Sociology, the science - a brief outlinePresentation Transcript
What is “sociology”?
Sociology is the systematic study of social behavior and human groups.
… says our book.
It goes on to say that sociology:
“… focuses primarily on the influence of social relationships on people’s [=individuals’] attitudes and behavior , and on how societies are established and change .”
It is also possible, though, to answer the question “What is sociology?” by saying that…
“ Sociology” is a late-comer among the social sciences;
it is a cluster of heterogeneous research programs and theories that splits into a large number of sub-disciplines,
but preserves a sense of unity by invoking a shared heritage.
In other words,
similar to how peoples maintain their unity by telling themselves stories of shared experiences and genealogies that trace a common origin,
sciences also have their narratives of how they became what they are.
And this is the story of sociology in its briefest version:
French philosopher Auguste Comte (1798-1857) coins the term “sociology” (« sociologie »).
German philosopher and activist Karl Marx (1818-1883) decrees, in a gesture of impatience with his fellow young philosophers’ attempts to define what “the human being” really is and should become, that our ideas do not determine our existence, but our existence—our position in a particular social world, that is—determines what we think.
With this, the sociological perspective is born.
“ Nicht das Sein bestimmt das Bewusstsein, sondern das Bewusstsein bestimmt das Sein. ”
(And now shut up, all you naïve philosophers—and let ME tell you what the world is really like, and what history has been all about. In other words, let MY ideas define existence…)
Sorry, back to our little genealogy. So we said that…
1) French philosopher Auguste Comte (1798-1857) introduces the term « sociology ».
2) German philosophy-student and rebel-rouser Karl Marx (1818-1883) decrees that „ human existence determines human consciousness ˝—so that rather than to understand “The Human Being” as an abstract concept, we should strive to understand how real people are shaped by their place in society.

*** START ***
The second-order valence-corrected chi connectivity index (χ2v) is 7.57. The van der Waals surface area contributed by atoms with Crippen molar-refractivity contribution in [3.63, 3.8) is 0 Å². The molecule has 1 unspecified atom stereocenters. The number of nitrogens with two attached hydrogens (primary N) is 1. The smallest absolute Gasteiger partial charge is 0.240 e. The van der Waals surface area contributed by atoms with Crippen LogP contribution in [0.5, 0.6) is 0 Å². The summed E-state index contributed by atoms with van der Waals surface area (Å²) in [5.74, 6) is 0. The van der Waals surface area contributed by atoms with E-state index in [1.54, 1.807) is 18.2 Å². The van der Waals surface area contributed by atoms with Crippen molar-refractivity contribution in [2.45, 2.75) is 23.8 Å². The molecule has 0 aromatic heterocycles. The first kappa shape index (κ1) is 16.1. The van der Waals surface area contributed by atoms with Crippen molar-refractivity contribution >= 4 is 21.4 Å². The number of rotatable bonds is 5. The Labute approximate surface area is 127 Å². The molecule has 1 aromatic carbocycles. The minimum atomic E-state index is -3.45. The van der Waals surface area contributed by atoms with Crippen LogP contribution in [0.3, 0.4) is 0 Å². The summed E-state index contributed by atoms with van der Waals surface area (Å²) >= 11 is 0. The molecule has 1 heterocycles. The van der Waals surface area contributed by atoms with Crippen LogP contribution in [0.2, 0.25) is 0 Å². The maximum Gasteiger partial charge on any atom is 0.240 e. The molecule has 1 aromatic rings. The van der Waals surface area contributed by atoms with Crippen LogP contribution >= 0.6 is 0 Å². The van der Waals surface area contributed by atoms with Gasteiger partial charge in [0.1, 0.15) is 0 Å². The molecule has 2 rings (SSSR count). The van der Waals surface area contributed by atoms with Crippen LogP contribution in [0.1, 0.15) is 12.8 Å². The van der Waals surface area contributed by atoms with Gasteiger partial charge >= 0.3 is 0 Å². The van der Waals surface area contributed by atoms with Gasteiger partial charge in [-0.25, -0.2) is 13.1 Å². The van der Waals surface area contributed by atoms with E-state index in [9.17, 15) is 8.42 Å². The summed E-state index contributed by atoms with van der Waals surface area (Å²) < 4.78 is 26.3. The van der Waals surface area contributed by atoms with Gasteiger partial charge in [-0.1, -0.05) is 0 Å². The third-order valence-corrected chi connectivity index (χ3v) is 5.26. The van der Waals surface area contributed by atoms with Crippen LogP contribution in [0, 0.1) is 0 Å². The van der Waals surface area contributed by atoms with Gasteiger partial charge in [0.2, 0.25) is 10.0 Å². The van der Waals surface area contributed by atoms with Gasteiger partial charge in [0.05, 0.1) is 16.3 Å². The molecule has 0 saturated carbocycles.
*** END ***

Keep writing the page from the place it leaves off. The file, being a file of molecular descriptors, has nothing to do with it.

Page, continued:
… and now let’s go on:
French anthropologist Émile Durkheim (1858-1917) explores the influence of collective ideas on the choices individuals make, and investigates the functions that social institutions have in the propagation of society.
German economist Max Weber (1864-1920)
investigates how religious beliefs and practices have shaped economic systems all over the world,
and reflects on the methodological status and rules of the new science, “sociology.”
US-American sociologist Talcott Parsons (1902-1979) interprets society as a system of regular social behavior, and develops tools to understand each sub-system’s structural function within the larger system—that is, its role in the maintenance of society as a whole .
Parsons calls his own approach “structural-functionalist,” and finds in Durkheim a forerunner to his interest in society’s institutions and their functions.
Parsonian-Durkheimian “Functionalism” dominates American sociology during the 1950s and 1960s.
With the ascendance of alternative research-programs and theories starting in the late 60s, however, arises the need to categorize the varying approaches, and place the elders in different camps:
Major Theoretical Perspectives
Table 1-1 Comparing Major Theoretical Perspectives
Weber, to be sure, is not always placed in the “interactionist” camp; he does not seem to fit neatly into any of these categories.
Some textbooks, however, do categorize him as “interactionist,” citing his focus on social acts ( soziales Handeln ).
Generally, George H. Mead is considered the “father” of the interactionist perspective—though that may be a bit problematic as well.
Be that as it may. Something that unites the different camps or “schools” of sociology, something that the different “major perspectives” have in common, is their use of what has been termed, by C. Wright Mills, the “ sociological imagination ” — which is a mindset that seeks to understand the individual as the product of his and her social worlds, and seeks to understand the peculiarities and histories of such social worlds.
To apply the “ sociological imagination ” is to… … observe people’s behavior, beliefs, and attitudes under the aspect of how they are shaped by their social contexts . To do this, we need to be able to… — view our own society as an outsider would and — compare various social worlds, and various sets of behavior, beliefs, and attitudes, to one another.